I posted this short response (below) to the school massacre in Connecticut on Facebook and it received more traction than any of my other "status updates" this year, so I thought it might be worth reposting here as well:
Friends — as we reflect on the massacre that happened today, let's remember a few things. As my friend Jodie said, "The violence in our society moves far beyond someone being crazy and snapping one day," or as Chris put it, everyone is asking how and not why. This issue is not just about gun control, it's also about severe cuts to mental health resources, systemic violence and more. We want the same things — to do what we can to prevent things like this from happening again — but let's strive to come up with holistic solutions that don't just scapegoat one aspect of this tragedy.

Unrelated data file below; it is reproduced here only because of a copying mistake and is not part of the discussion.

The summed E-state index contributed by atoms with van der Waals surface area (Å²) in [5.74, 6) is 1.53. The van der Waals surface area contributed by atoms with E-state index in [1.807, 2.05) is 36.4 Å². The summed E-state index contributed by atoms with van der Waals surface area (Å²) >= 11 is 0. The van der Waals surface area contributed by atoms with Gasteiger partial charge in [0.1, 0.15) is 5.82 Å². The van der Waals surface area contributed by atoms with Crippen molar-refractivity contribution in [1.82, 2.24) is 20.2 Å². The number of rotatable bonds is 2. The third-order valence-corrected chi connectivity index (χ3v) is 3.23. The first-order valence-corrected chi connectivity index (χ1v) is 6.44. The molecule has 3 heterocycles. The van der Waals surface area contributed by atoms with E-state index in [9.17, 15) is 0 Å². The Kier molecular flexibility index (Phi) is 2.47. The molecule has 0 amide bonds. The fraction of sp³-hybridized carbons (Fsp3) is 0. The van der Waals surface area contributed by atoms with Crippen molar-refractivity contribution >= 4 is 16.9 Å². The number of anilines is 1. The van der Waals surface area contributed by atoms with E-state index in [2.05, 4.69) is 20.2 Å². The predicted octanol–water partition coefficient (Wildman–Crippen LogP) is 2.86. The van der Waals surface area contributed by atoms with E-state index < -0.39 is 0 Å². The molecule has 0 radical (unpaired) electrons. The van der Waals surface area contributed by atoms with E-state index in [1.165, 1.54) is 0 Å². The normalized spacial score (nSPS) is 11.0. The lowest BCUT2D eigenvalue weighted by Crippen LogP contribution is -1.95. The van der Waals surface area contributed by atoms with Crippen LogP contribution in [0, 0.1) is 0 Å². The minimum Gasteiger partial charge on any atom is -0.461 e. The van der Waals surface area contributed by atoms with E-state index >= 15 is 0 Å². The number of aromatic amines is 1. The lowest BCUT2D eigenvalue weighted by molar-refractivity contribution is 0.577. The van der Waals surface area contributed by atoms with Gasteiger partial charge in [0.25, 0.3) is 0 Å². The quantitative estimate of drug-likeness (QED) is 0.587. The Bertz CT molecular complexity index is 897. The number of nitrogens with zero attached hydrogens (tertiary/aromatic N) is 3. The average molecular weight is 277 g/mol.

I've been thinking about this a lot over the weekend, reflecting on the ways we talk about different tragedies and some are elevated above others (and particularly the role the media plays in this), gun control and cuts to mental health programs. I watched the President tear up as he talked about the senseless violence, and couldn't help but think that this is the same President who backs drone attacks that have killed over 150 children in Pakistan alone.
I talked to my mom for a long time about how it makes her feel — a teacher in a Massachusetts charter school — and the lack of safety and appreciation for the educators there. Though it wouldn't have impacted this case, last night one of her friends said that people should be charged as an accessory to murder when their guns are taken by others to shoot people. Maybe.
More cuts in mental health-related programs are coming here, and one article about dealing with violent kids with mental health issues has been rapidly circulating online today. While I don't claim to have the solutions, I firmly believe what I wrote a few days ago (above). Meaningful, thoughtful public dialogue on these issues is lacking, and we're all worse off for it. We must take into account the ways that this isn't an isolated incident and must not be convinced there is a simplistic solution.